Thefts continue to be a bane on the law-abiding citizenry of Central Texas in general and Harker Heights in particular. It is wholly unnecessary to point out that nobody likes a thief-even another thief. No thief wants to be stolen from.
So what makes a person steal? What makes a person become a thief?
It is believed in some circles that man is born with sins, and if so, we are all imperfect and open to temptation.
No one however, is born a thief. A person’s circumstances and personal choices make him or her a thief. Thieves are made and most of these are self-made. Criminality is a choice. Anyone, regardless of circumstances may choose to become a criminal or pursue an honorable path through life.
As I’ve pointed out in the past, there are organizations in every community, which exist to support the needy among us. No one needs to steal to eat or otherwise survive.
It is my experienced opinion that thieves steal as a means to acquire goods or services by an easy route, rather than doing legitimate work to earn those things.
Thieves therefore, are dead weight on our society. Even when ultimately caught, adjudicated and sentenced to prison, these people continue to be a burden to taxpayers.
There are bleeding-heart enablers who continue to believe that people faced with hardship are forced to steal when hungry to save their lives.
These enablers refuse to acknowledge that many organizations exist to ease the burden of extreme poverty and hunger and are a viable, legal alternative to theft.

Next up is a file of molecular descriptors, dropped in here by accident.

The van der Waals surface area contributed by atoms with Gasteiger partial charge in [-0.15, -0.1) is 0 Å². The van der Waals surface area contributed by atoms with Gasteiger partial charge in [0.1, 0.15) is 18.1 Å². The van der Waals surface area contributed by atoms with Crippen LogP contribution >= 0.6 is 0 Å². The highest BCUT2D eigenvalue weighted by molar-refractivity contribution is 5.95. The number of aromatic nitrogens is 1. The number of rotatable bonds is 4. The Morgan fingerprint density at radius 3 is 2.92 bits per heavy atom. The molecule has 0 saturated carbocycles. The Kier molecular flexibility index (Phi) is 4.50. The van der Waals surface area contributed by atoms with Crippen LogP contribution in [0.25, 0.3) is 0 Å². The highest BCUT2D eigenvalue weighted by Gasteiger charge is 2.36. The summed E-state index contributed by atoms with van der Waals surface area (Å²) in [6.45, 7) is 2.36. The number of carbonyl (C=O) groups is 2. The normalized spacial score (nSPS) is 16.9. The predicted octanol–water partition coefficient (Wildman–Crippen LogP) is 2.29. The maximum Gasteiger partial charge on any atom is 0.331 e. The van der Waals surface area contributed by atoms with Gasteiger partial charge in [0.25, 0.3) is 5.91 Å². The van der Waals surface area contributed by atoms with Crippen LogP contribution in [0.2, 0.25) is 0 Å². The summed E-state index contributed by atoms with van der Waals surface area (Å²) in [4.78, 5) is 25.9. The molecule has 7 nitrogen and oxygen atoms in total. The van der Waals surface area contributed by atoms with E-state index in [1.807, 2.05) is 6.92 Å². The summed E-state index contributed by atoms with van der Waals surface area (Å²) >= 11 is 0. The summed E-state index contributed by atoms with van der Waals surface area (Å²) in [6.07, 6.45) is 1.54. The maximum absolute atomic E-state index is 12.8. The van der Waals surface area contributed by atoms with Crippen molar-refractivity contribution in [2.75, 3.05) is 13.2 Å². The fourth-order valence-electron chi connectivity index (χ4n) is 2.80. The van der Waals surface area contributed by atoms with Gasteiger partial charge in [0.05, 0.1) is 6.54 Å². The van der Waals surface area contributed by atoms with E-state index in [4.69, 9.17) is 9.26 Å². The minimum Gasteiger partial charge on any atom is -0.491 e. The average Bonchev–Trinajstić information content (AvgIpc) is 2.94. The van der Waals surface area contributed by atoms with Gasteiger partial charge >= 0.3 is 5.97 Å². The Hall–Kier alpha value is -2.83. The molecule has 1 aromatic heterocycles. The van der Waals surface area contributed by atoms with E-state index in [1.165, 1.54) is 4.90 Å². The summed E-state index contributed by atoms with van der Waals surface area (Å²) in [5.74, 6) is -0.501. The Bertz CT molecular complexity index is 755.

They are the food pantries, the soup kitchens, women and children in crisis, the Salvation Army, the Red Cross, churches and a multitude of others.
These services are readily available and free for the asking.
No one needs to steal to live. People steal because they can. Stealing someone’s hard earned property, goods or money is far easier than working for it. It’s the lazy, conscienceless ne’er-do-wells who make a habit of stealing while shunning honest wage-earning work.
The pathetic reality is that these criminals choose to live among the very people they victimize, as though they belong.
Rene Garza, Jr., 40, of Harker Heights, on a charge of assault on a family member/household member with previous conviction.
Michael Shane Laurenti, 30, of Harker Heights, on a charge of driving while intoxicated third or more.
John Vander WERFF is a 30-year veteran of law enforcement, with a decade in city and county law enforcement and 20 years with state police.